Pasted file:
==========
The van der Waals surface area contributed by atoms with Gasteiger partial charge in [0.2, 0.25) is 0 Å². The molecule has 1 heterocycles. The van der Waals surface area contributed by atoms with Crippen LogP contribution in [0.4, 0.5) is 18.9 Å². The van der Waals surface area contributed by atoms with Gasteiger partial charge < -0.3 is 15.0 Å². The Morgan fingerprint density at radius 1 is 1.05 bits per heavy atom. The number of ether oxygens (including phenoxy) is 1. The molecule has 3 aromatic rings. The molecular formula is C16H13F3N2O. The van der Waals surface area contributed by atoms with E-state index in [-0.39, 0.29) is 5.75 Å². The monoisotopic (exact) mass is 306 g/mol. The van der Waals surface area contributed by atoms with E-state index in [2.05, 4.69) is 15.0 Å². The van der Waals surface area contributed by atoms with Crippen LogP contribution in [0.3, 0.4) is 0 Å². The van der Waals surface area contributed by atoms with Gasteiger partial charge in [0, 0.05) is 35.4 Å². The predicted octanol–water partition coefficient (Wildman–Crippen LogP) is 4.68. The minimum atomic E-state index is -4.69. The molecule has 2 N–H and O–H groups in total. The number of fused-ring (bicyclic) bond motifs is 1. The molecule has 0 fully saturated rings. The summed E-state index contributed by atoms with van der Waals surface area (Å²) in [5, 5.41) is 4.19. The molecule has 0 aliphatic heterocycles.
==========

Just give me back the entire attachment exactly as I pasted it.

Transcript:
The van der Waals surface area contributed by atoms with Gasteiger partial charge in [0.2, 0.25) is 0 Å². The molecule has 1 heterocycles. The van der Waals surface area contributed by atoms with Crippen LogP contribution in [0.4, 0.5) is 18.9 Å². The van der Waals surface area contributed by atoms with Gasteiger partial charge < -0.3 is 15.0 Å². The Morgan fingerprint density at radius 1 is 1.05 bits per heavy atom. The number of ether oxygens (including phenoxy) is 1. The molecule has 3 aromatic rings. The molecular formula is C16H13F3N2O. The van der Waals surface area contributed by atoms with E-state index in [-0.39, 0.29) is 5.75 Å². The monoisotopic (exact) mass is 306 g/mol. The van der Waals surface area contributed by atoms with E-state index in [2.05, 4.69) is 15.0 Å². The van der Waals surface area contributed by atoms with Crippen LogP contribution in [0.3, 0.4) is 0 Å². The van der Waals surface area contributed by atoms with Gasteiger partial charge in [0, 0.05) is 35.4 Å². The predicted octanol–water partition coefficient (Wildman–Crippen LogP) is 4.68. The minimum atomic E-state index is -4.69. The molecule has 2 N–H and O–H groups in total. The number of fused-ring (bicyclic) bond motifs is 1. The molecule has 0 fully saturated rings. The summed E-state index contributed by atoms with van der Waals surface area (Å²) in [5, 5.41) is 4.19. The molecule has 0 aliphatic heterocycles.